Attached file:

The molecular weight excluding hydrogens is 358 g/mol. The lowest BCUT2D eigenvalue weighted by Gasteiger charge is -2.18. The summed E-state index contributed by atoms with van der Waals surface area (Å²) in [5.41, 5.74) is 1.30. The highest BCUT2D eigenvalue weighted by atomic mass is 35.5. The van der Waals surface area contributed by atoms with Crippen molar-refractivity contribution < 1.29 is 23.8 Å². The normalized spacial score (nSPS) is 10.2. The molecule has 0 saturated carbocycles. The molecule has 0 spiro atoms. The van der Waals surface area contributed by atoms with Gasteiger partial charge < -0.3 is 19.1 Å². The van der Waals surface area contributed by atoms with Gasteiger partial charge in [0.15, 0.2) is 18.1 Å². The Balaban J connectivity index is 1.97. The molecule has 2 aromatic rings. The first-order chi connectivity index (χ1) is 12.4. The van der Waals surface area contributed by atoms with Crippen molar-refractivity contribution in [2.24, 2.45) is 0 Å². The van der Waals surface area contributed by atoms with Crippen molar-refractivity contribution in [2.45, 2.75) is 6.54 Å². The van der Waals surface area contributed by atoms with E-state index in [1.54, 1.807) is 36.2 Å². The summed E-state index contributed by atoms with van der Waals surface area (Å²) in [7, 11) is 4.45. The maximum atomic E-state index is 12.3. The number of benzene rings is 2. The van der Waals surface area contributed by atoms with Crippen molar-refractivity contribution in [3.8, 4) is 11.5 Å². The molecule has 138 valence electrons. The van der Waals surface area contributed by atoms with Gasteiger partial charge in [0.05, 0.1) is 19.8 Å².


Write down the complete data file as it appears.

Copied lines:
The molecular weight excluding hydrogens is 358 g/mol. The lowest BCUT2D eigenvalue weighted by Gasteiger charge is -2.18. The summed E-state index contributed by atoms with van der Waals surface area (Å²) in [5.41, 5.74) is 1.30. The highest BCUT2D eigenvalue weighted by atomic mass is 35.5. The van der Waals surface area contributed by atoms with Crippen molar-refractivity contribution < 1.29 is 23.8 Å². The normalized spacial score (nSPS) is 10.2. The molecule has 0 saturated carbocycles. The molecule has 0 spiro atoms. The van der Waals surface area contributed by atoms with Gasteiger partial charge < -0.3 is 19.1 Å². The van der Waals surface area contributed by atoms with Gasteiger partial charge in [0.15, 0.2) is 18.1 Å². The Balaban J connectivity index is 1.97. The molecule has 2 aromatic rings. The first-order chi connectivity index (χ1) is 12.4. The van der Waals surface area contributed by atoms with Crippen molar-refractivity contribution in [2.24, 2.45) is 0 Å². The van der Waals surface area contributed by atoms with Crippen molar-refractivity contribution in [2.45, 2.75) is 6.54 Å². The van der Waals surface area contributed by atoms with E-state index in [1.54, 1.807) is 36.2 Å². The summed E-state index contributed by atoms with van der Waals surface area (Å²) in [7, 11) is 4.45. The maximum atomic E-state index is 12.3. The number of benzene rings is 2. The van der Waals surface area contributed by atoms with Crippen molar-refractivity contribution in [3.8, 4) is 11.5 Å². The molecule has 138 valence electrons. The van der Waals surface area contributed by atoms with Gasteiger partial charge in [0.05, 0.1) is 19.8 Å².